Researchers have long debated whether LEED certification provides a business advantage for hotels and motels, particularly in the U.S. Various studies have been conducted through the years that suggest that eco-certification programs do make a difference, particularly when it comes to customer patronage. Will customers seek out eco-certified accommodations, and can that loyalty be translated into higher revenue for the hotel or motel?
Last year we reported on Cornell University’s study of eco-certification of lodgings as a whole. The study, Hotel Sustainability: Financial Analysis Shines a Cautious Green Light, found that there were benefits to eco-certification, but they varied widely enough to be completely conclusive. The research also focused on results from a particular stream of data, specifically information obtained from Travelocity. In other words, it examined the outcome of eco-certified lodgings when promoted to a specific cost- and quality-conscious customer group.
This year’s report drills down a bit more, by focusing specifically on U.S. hotels that received LEED-certification. The three authors, Matthew C. Walsman, Rohit Verma and Suresh Muthulingam, looked at the revenue earned by LEED-certified hotels versus non-LEED hotels.
What they found was that “certified hotels obtained superior financial performance as compared to their non-certified competitors.”
To obtain their data, the researchers compared 93 LEED certified hotels with 514 non-LEED hotels. Because there is such a wide difference in hotel accommodations in the U.S., they used a three-step approach that allowed them to compare the data from hotels of similar structure, size and environmental parameters in order to isolate the revenue on a “difference-in-difference” comparison.
Since the LEED program rewards projects that are built in suburban or urban areas with supporting transportation systems (i.e., areas with high density that might benefit from eco-conscious commercial projects), the authors note that most of the comparisons were in suburban and urban areas. Interestingly, LEED certification was found more commonly with smaller hotels (75 to 146 rooms) than with larger, leading to the perception that “smallish hotels seem to be best suited for LEED certification,” an observation that vies with a study by CBRE that we reported on earlier this month. That report noted that most commercial properties in general that were either LEED or Energy Star certified were on the whole larger than those of the competitive non-certified set. Apparently, that may not include hotels certified between 2007 and 2012.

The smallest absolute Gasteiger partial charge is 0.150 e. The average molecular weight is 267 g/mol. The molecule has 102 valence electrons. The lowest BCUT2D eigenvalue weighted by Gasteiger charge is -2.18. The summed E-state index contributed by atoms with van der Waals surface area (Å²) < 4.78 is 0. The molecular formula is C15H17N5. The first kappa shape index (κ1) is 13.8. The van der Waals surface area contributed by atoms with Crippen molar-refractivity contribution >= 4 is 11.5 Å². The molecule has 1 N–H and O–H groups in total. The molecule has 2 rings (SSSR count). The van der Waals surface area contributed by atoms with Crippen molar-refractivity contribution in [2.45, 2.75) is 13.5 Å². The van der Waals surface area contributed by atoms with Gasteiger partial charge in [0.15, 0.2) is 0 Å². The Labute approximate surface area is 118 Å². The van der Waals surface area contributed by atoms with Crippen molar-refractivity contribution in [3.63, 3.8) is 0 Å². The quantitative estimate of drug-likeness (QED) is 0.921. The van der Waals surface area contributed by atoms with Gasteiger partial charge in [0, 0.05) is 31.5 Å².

This year’s Cornell study, The Impact of LEED Certification on Hotel Performance, found that while the occupancy rate for LEED-certified hotels was slightly under that of non-LEED, the average daily rate (ADR) and the revenue gained per average room (RevPar) were both higher. The ADR tended to be $10 higher than non-LEED, and the RevPar was $20.
“The LEED hotels quickly made up the occupancy deficit recorded in the year prior to certification, and they outperformed competitors for two years following certification.”
The authors did note some limitations in the study, including the relatively new data, since the majority of the buildings were built between 2009 and 2011, when LEED really came into its own in the hospitality sector. This fact had some affect on how the properties were reviewed, e.g., a three-year period that included one year prior to certification and the first two years following. As well, LEED’s “boom” of 2010 appears to have taken a hiatus in 2011 and 2012. It’s not clear whether the drop in construction is on a solid rebound now that cities have been adopting their own green bylaws, many of which include LEED principles.
Lawrence Adams, vice president of the architectural firm ForrestPerkins, notes that while LEED has only been in existence in the U.S. as a certifying criteria since 2000, Europe has operated several similar programs since the 1990 and may have much more solid data on the benefits of architectural certification programs. It would be interesting to find out if the EU’s oldest programs, like the U.K.’s Building Research Establishment Environmental Assessment Method (BREAM) or the equally well known Haute Qualité Environnementale (HQE – English) of France, experienced the same kind of slow-down and if there are changes that the industry made to offset that change.
The Cornell team does note that this study leaves lots of room for expansion, including detailed studies of whether certification itself really makes a difference to the revenue of LEED-designed properties. Would LEED certification actually make a difference with structures that were built to LEED specifications, but which the owners opted not to certify, say because of added cost or time? With more cities adopting LEED concepts in their bylaws, this may be a great question to explore for a future Cornell hospitality study.
LEED Gold certified Hotel Aria, Las Vegas: Cygnusloop99